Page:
The Taliban may not agree to talks while foreign troops are still in Afghanistan
By Martin Patience
BBC News, Kabul
Talking with the Taliban has emerged as the big issue at the London Conference.
The Afghan President, Hamid Karzai, has called for a jirga - a tribal meeting - with the Taliban, but he hasn't stated where, when or what would be discussed.
But anyway it is a proposal likely to be dismissed by the Taliban leadership, who have demanded that foreign troops leave Afghanistan before any talks can be held.
If Western troops, however, were simply to pull out, the Afghan government would probably collapse, and many Afghans believe the country would then descend into civil war.
Perhaps, more interestingly, President Karzai has put forward what appears a simple idea - weaken the insurgency by luring away low and mid-level Taliban fighters to the side of the government.
This, it is argued, could be done by offering jobs, which will be funded by the West, and a general amnesty for the insurgents if they agree to lay down their arms and accept the government.
But it will be difficult, if not impossible, to pull off.
'Starved' of intelligence
Part of the problem is that international forces (and the Afghan government) are struggling to understand who they are fighting and what is actually fuelling the insurgency here.
In a scathing assessment, the top US intelligence officer in the country, Gen Michael T Flynn, wrote in a recent report that the military was "starved" of intelligence on the insurgency.
And that raises the question: if you do not fully understand who you are fighting, can you hope to win them over?
Experts agree the Taliban-led insurgency is an extremely complex movement.
The Taliban which ruled Afghanistan from the mid-1990s onwards was ousted from power in 2001 by a US-led invasion.
The movement sheltered Osama Bin Laden, who is believed by the US to have been behind the devastating attacks on its soil in the same year.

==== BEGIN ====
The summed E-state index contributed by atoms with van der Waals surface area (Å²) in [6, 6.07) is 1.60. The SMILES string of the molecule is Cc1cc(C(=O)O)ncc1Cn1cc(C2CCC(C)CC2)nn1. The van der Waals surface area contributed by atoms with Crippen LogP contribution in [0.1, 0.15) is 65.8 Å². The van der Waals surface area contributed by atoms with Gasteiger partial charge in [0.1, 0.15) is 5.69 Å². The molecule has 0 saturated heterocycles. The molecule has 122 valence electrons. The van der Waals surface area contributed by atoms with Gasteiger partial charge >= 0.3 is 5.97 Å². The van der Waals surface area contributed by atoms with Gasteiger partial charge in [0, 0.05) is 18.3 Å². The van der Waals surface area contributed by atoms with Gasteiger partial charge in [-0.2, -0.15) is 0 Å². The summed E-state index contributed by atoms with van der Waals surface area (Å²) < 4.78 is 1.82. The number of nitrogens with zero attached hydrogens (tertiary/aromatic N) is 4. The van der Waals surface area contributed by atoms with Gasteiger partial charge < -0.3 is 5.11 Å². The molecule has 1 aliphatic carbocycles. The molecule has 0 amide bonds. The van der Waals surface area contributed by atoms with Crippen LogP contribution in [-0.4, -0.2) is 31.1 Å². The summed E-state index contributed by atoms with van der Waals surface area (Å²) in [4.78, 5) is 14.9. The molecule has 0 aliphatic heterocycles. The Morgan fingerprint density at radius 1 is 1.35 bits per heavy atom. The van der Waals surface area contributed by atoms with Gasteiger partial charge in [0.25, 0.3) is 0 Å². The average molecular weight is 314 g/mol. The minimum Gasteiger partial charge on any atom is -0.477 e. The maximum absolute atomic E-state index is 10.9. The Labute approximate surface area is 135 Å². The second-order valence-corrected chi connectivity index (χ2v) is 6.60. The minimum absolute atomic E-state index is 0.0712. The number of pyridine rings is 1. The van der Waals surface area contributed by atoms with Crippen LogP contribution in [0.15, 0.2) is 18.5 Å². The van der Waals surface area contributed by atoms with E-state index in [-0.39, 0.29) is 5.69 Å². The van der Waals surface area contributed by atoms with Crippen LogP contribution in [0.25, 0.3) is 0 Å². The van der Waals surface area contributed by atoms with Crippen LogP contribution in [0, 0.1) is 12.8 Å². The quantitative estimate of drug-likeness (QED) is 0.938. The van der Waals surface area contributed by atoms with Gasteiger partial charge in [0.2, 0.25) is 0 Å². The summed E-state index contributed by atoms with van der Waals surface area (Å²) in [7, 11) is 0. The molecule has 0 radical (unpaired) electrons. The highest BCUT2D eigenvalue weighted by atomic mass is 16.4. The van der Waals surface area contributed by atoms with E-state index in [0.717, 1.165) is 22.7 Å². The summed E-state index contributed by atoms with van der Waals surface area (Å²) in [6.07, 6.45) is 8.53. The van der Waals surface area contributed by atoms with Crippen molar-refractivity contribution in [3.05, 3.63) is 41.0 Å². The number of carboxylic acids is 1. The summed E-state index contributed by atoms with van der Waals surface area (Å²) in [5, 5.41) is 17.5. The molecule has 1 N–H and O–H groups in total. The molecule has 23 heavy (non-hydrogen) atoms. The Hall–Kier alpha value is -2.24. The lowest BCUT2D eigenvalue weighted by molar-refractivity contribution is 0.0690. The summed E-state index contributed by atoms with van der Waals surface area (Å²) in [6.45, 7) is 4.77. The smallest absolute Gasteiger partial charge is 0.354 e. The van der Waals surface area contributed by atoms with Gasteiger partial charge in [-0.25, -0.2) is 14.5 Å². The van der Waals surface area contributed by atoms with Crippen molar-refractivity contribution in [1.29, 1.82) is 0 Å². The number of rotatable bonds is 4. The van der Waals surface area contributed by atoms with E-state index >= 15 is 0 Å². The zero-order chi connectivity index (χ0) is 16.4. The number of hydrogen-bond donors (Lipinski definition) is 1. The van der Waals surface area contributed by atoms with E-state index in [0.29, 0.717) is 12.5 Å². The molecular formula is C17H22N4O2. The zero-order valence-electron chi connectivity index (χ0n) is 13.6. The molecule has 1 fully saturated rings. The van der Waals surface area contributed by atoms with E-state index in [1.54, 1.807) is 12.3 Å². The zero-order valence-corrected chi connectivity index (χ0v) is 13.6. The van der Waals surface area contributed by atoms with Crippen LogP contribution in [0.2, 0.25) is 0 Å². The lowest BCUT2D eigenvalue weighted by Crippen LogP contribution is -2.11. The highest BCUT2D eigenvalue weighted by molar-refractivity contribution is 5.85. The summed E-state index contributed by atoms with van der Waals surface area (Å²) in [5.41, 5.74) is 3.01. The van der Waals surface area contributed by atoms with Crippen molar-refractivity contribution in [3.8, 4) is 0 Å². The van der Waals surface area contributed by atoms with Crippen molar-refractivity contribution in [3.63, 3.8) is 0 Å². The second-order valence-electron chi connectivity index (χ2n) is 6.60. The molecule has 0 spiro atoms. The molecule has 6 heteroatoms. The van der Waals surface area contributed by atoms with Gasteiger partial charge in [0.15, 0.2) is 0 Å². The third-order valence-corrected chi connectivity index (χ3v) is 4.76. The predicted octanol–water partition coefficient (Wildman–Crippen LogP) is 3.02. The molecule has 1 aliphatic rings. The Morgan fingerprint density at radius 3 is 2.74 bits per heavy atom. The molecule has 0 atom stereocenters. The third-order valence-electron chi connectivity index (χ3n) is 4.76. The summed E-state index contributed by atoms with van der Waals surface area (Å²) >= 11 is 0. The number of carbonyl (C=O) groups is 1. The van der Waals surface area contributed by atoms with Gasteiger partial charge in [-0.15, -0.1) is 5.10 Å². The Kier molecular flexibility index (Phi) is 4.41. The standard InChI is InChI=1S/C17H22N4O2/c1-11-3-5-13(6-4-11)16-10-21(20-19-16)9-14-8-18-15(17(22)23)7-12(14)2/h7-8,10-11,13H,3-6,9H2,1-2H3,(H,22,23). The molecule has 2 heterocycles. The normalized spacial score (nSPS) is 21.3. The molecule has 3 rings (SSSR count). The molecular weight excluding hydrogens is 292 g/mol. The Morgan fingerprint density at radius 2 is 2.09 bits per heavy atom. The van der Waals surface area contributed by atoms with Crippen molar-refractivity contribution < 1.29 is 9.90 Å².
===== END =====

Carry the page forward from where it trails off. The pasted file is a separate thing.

Its leaders fled and are thought to be hiding in the Afghan-Pakistani border areas.
More foreign troops have been sent to the country
But in recent years, the Taliban has led a strengthening insurgency, which wants to topple the Western-backed Afghan government.
Experts, however, say that many of the estimated 20-30,000 fighters are not motivated by ideological or religious reasons.
Some are motivated by financial necessity and are known as the "ten-dollar Taliban".
These fighters plant a roadside bomb or protect a weapons cache mainly for money.
And then there are the disaffected tribes, some of whom have joined the Taliban, simply because they do not trust the government, seeing it as corrupt, ineffective, and partial to other tribes.
It will be men from these ranks that the government will try to woo.
But it is not clear how any process of reintegration would actually work.
To be successful, it would mean cutting deals, often at a local level, which will require a great deal of knowledge and patience.
And women's groups will be worried about the idea of talking to any members of the Taliban-led insurgency.
There is a growing realisation in Western capitals and Kabul that this conflict will only come to an end - or see a reduction in violence - if some sort of political agreement is reached with the Taliban.
But for talks or reintegration to happen at any level, the two sides need to be willing to speak to each other.
And with President Karzai and the West making the right noises, some low and mid-level insurgents may decide to switch sides.
But the Taliban leadership has never given the appearance of talking to Karzai's government.
Rightly or wrongly, the movement's leaders believe that years down the line, they may win this conflict.